Florida Charter Schools: Hot and Humid with Passing Storms (EdSector Archive)
12 May 2006 | by Bryan Hassel, Michelle Godard Terrell, Julie Kowal
Florida is often referred to as "school choice central" because of its many publicly-funded school choice initiatives, which include voucher programs for students with special needs and those in low-performing schools, virtual schools, and magnet schools. But among all the programs, none has reached as many children and families as charter schools. In the 2005‑06 school year, there were over 300 charter schools in 42 of the state's 67 school districts. The schools served nearly 100,000 students, about 3 percent of the state's public school students.
Charter schools have flourished in Florida largely because of the state's rapid population growth. In fact, many of the districts that are experiencing more than a 10 percent increase in student enrollment such as Polk, Lake and Osceola Counties have more than 10 percent of their students in charter schools. And one high-growth district, Sumter County, has over 25 percent of its students enrolled in charter schools. To be sure, the politics of approving a charter school is easier in these booming districts because charters typically absorb new enrollments that might otherwise have required more school construction.
Still, nearly half of the charter schools in the 2004-05 school year were located in the state's five largest school districts: Miami-Dade, Broward, Hillsborough, Palm Beach and Orange. These districts enroll 51 percent of the state's charter school students and 44 percent of all public school students. The remaining charter schools were located in 37 other school districts, the majority of which had five or fewer charter schools. Eleven school districts had just one charter school in operation.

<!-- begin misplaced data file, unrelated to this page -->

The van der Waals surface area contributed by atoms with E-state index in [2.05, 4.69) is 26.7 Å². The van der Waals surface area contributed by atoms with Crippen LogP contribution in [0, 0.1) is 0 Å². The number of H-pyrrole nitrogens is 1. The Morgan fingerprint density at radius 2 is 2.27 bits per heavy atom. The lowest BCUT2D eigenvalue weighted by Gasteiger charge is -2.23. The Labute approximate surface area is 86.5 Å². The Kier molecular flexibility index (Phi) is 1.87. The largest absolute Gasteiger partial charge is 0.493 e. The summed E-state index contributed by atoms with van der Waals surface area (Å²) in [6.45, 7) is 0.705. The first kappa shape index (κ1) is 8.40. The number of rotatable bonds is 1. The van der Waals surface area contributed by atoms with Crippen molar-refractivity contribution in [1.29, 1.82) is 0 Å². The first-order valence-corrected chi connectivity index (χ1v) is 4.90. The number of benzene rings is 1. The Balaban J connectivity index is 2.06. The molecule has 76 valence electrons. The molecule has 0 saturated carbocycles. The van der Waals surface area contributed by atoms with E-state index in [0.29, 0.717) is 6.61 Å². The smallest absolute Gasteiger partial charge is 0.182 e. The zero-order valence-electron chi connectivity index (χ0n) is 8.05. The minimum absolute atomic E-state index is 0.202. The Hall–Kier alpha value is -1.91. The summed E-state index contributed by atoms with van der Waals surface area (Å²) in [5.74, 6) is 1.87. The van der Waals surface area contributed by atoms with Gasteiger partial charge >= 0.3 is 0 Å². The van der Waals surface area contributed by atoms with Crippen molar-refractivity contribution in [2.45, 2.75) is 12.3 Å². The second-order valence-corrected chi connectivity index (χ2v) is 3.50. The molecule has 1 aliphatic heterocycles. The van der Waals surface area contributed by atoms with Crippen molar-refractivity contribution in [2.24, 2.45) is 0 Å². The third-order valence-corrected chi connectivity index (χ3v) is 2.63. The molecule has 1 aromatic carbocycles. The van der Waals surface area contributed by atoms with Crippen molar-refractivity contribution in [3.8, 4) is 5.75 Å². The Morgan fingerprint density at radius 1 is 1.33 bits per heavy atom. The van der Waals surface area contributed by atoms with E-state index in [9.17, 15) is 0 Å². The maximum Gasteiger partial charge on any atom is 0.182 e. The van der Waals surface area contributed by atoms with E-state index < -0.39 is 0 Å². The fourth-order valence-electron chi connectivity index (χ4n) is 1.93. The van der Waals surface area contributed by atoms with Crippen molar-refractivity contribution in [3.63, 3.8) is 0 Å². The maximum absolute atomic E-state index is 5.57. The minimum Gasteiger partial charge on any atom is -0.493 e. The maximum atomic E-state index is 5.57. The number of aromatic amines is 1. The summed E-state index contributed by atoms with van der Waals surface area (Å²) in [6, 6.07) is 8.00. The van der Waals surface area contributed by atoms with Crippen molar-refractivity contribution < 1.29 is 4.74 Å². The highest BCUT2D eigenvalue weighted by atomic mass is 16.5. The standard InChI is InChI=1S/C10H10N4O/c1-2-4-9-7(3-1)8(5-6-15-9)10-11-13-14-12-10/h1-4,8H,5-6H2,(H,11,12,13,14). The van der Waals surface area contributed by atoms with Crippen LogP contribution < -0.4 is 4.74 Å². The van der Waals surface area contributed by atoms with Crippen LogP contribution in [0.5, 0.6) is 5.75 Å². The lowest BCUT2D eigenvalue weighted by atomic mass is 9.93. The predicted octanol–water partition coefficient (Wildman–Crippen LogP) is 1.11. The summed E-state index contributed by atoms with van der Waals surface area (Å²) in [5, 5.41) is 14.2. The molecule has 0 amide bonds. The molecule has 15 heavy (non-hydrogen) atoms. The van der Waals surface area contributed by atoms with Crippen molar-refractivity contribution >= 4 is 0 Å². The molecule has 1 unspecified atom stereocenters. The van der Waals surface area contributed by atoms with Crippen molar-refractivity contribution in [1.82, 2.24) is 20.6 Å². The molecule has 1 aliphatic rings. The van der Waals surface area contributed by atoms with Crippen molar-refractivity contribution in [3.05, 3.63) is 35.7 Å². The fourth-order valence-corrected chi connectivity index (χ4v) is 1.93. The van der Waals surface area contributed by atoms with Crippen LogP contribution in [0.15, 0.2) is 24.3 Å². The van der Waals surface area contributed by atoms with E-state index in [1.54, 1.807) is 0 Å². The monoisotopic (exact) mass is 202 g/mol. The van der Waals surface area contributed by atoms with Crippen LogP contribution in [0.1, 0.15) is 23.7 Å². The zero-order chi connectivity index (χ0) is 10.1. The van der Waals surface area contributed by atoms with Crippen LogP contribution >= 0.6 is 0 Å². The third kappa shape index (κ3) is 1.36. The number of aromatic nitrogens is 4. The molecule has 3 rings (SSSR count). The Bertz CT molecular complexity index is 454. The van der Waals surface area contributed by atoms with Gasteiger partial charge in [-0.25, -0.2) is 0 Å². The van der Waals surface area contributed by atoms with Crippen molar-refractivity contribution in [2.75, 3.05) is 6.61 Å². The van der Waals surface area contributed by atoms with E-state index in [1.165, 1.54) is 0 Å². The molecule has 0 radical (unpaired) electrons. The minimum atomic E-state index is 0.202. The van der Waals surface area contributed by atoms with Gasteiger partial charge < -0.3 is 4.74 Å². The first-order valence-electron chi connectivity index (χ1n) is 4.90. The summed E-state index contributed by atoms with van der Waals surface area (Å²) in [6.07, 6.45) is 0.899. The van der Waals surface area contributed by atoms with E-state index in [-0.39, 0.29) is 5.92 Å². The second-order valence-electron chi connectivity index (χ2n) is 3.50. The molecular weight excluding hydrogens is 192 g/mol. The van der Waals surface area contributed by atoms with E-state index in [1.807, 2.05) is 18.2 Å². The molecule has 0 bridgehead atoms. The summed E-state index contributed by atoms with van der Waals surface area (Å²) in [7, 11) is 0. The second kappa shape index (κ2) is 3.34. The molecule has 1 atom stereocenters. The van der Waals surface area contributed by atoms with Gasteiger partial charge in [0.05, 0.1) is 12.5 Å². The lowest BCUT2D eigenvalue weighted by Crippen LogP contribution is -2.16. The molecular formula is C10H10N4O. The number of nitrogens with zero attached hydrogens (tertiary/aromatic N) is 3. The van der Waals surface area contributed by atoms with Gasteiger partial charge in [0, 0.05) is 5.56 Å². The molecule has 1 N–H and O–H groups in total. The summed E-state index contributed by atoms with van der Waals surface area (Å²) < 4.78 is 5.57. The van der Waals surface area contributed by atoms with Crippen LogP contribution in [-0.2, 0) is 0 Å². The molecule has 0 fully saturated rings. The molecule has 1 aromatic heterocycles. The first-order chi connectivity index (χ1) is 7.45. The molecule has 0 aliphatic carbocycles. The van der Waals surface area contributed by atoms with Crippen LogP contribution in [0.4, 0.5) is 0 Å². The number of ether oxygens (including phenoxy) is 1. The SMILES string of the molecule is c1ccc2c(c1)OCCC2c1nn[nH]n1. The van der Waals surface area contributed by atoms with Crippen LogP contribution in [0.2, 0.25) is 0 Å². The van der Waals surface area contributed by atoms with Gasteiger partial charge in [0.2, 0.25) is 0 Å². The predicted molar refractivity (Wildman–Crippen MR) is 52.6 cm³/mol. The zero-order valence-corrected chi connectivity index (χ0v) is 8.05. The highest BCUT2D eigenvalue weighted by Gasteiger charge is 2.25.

The charter school movement in Florida enjoys strong and increasingly bipartisan political support. Republican Governor Jeb Bush has long been a fervent advocate of charter schools. Indeed, Bush and T. Willard Fair, vice chair of the State Board of Education and CEO of the Urban League of Greater Miami, organized Liberty City Charter School, the first charter school in Florida. Republican state Sens. Stephen Wise and Daniel Webster and Reps. Rafael Arza, John Stargel and John Legg have also been vocal supporters of the charter school movement, and Legg even serves as an administrator at Dayspring Academy Charter School in Port Richey, Fla. Support for charter schools is somewhat polarized politically, but a group of centrist Democrats, including Rep. Ron Greenstein and Sens. Loranne Ausley and Ron Klein, have actively supported legislation to improve the quality of Florida's charter schools, including bills to create an independent authorizer in the state. Several of the state's institutions of higher education and the Urban League of Greater Miami have also actively supported charter schools, and many legislators send their children to charter schools.
As in other states, charter advocates in Florida have faced resistance from teachers unions, school boards and some parent-teacher associations. These groups opposed the initial charter legislation and have fought several subsequent amendments. In 2006, however, the Florida School Boards Association, the Florida Association of District School Superintendents and the Florida Education Association decided to neither support nor oppose charter school legislation in their legislative platforms. Instead they planned to battle Florida's school voucher programs. In fact, one might argue that voucher programs have provided political cover for charter schools in Florida; groups that might have spent much of their time fighting charters have focused on vouchers instead.